Forum for Science, Industry and Business

Sponsored by:     3M 
Search our Site:

 

For Cancer Patients, Laparoscopic Prostatectomy Offers Quick Recovery, Fewer Complications

16.12.2003

Mike Erice was shocked when a biopsy determined that he was one of the more than 220,000 men diagnosed with prostate cancer each year. Just a year earlier, results of his annual prostate specific antigen test (PSA) had been excellent, giving the 60-year-old private investigator a sense of security.

This time, however, his doctor included a digital rectal exam and ordered the biopsy when he felt something suspicious. Because prostate cancer kills 28,000 men each year, Erice and his wife quickly researched their options, which included radiation therapy, watchful waiting and radical prostatectomy - major surgery to remove of the cancerous gland.

"If you have cancer, you just want it out. That is how I felt," he said. "I just didn’t like the idea of major surgery that was painful and would keep me off the job for six weeks."

Therefore, when they found out about a minimally invasive surgical procedure that removes the gland through small incisions with less pain, fewer days in the hospital and quicker recovery, they came to the Cedars-Sinai Medical Center Endourology Institute, one of about 50 centers nationwide offering the new approach.

"Using minimally invasive techniques to treat prostate cancer became a natural extension of my previous experience in laparoscopic surgery in other areas of urology," said Gerhard Fuchs, M.D., director of the Institute and one of the world’s pioneers in endourology. "This application was adapted and improved over time and became a viable option for men about five years ago."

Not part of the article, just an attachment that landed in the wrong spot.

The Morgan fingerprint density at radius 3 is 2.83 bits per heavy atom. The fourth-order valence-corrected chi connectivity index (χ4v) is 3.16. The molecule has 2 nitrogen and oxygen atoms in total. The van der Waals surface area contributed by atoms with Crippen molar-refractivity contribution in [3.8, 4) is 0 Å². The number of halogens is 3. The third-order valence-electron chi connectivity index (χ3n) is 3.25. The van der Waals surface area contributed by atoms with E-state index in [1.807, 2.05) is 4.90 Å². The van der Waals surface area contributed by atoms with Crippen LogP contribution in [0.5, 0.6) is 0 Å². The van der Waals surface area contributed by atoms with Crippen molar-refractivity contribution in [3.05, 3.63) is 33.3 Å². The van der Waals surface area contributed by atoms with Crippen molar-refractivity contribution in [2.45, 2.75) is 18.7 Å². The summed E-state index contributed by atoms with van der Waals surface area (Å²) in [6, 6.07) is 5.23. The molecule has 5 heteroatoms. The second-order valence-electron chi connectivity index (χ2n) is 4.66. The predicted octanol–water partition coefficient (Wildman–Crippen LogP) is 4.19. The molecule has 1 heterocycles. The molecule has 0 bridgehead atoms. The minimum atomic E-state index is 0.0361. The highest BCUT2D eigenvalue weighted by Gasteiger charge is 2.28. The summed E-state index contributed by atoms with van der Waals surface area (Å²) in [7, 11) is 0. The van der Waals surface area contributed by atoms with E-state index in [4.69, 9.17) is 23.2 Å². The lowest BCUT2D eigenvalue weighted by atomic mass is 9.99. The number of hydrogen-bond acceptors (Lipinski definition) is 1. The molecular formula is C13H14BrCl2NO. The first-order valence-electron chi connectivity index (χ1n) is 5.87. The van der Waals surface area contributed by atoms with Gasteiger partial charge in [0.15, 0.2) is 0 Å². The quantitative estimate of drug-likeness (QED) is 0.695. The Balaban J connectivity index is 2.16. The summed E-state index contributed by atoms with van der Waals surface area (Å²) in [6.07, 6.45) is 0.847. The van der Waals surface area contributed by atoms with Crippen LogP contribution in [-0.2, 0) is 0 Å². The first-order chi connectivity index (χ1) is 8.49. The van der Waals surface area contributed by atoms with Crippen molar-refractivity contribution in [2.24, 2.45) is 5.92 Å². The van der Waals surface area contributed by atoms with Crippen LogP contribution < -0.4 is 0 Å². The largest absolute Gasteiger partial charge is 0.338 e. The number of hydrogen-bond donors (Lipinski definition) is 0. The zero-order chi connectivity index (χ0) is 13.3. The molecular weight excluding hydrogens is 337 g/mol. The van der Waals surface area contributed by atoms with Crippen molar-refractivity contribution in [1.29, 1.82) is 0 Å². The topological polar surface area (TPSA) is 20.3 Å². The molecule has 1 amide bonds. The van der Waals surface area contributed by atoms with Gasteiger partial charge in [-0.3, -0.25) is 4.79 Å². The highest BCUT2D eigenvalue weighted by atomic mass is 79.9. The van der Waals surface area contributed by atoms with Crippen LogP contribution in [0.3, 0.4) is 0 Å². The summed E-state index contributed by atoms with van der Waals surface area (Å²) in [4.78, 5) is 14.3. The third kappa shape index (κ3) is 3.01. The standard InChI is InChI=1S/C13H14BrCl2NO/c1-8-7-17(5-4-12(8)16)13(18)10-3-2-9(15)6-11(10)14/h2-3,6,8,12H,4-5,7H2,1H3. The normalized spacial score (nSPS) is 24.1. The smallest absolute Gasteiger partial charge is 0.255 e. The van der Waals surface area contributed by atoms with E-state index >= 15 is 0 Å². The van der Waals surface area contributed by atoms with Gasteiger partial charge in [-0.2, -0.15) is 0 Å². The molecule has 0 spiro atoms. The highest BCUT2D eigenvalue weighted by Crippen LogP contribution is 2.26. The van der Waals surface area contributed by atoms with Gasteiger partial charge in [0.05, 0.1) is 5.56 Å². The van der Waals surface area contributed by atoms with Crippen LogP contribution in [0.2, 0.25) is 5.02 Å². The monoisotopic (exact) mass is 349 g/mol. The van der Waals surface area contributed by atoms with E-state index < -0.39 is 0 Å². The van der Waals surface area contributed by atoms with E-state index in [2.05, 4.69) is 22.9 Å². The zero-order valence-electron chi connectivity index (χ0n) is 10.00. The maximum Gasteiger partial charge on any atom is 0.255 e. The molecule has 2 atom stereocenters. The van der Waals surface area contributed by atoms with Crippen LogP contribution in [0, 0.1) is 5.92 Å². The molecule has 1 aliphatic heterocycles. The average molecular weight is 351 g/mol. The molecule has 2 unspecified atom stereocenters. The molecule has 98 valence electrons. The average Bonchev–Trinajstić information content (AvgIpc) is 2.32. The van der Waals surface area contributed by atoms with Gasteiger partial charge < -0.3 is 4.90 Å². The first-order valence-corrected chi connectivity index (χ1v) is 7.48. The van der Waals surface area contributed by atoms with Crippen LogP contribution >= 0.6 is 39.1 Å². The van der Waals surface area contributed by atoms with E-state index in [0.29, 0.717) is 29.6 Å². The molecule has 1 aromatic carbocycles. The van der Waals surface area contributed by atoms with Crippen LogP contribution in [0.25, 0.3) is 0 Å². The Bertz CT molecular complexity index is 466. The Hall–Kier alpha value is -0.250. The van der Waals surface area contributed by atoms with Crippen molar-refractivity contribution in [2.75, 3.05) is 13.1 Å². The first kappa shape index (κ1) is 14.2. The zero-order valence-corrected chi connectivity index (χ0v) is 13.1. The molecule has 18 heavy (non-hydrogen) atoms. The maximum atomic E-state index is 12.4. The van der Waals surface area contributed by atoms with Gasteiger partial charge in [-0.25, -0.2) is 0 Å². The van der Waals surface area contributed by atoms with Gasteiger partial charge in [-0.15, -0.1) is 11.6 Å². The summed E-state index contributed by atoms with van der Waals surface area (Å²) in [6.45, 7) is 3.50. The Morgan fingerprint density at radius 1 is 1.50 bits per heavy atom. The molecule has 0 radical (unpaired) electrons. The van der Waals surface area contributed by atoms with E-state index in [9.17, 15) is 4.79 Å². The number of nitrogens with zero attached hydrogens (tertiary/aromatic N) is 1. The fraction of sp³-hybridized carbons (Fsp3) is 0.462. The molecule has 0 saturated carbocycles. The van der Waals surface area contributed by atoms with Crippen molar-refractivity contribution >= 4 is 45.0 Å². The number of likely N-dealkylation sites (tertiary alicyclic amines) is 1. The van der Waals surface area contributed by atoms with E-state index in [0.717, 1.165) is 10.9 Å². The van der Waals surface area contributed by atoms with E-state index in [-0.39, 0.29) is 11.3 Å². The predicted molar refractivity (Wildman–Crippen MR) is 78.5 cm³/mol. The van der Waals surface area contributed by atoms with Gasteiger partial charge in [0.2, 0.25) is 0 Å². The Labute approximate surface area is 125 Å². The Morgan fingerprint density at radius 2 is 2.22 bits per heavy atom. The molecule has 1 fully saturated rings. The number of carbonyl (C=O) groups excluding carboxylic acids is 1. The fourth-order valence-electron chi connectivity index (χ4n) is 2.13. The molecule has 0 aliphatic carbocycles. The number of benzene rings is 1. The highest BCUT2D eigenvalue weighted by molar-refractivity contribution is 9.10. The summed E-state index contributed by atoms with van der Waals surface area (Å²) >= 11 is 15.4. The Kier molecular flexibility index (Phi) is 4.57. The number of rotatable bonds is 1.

Endourologists use scopes and instruments to perform surgical procedures on organs and structures accessible through the urinary tract, without making an incision in a patient’s skin. In situations that do not permit the use of endourologic procedures, the least invasive approach - such as laparoscopic techniques that are accomplished with thin instruments inserted through tiny incisions - are employed. Dr. Fuchs has more than 20 years of experience in this specialty field.

The use of a laparoscope - a lighted tube with a tiny camera lens at the tip - provides a clear, magnified view of the prostate and surrounding nerves, resulting in greater precision, minimal blood loss, and greatly reduced risk of complications such as impairment of urinary continence and erectile function.

"An internal structure that the surgeon sees clearly can be better saved from damage during a procedure," explained Dr. Fuchs, noting that he expects his patients to maintain functions that are considered essential to quality of life. At least 95 percent of them are fully continent within a year of surgery, for example.

Like most of Dr. Fuchs’ patients undergoing laparoscopic prostatectomy, Mike Erice was out of the hospital in two days, experienced little pain, and said he felt almost like normal within five days. His body continues to function as it did before surgery. "I went back to work after 12 days and was very pleased that my life could continue almost without interruption," he said. He also recommended Dr. Fuchs and the Endourology Institute to a friend who was recently diagnosed with prostate cancer.

The PSA test, which measures a protein in the bloodstream produced by the cells of the prostate gland, is considered a fairly reliable indicator of the likelihood of prostate cancer, but Erice feels fortunate his physician was thorough.

"Don’t rely on your PSA results alone," he said. "Get a digital rectal exam because you want to be sure. I am living proof that prostate cancer can hit any man and surgery today is not what it used to be."

Cedars-Sinai is one of the largest nonprofit academic medical centers in the Western United States. For the fifth straight two-year period, it has been named Southern California’s gold standard in health care in an independent survey. Cedars-Sinai is internationally renowned for its diagnostic and treatment capabilities and its broad spectrum of programs and services, as well as breakthroughs in biomedical research and superlative medical education. It ranks among the top 10 non-university hospitals in the nation for its research activities.

Sandra Van | Van Communications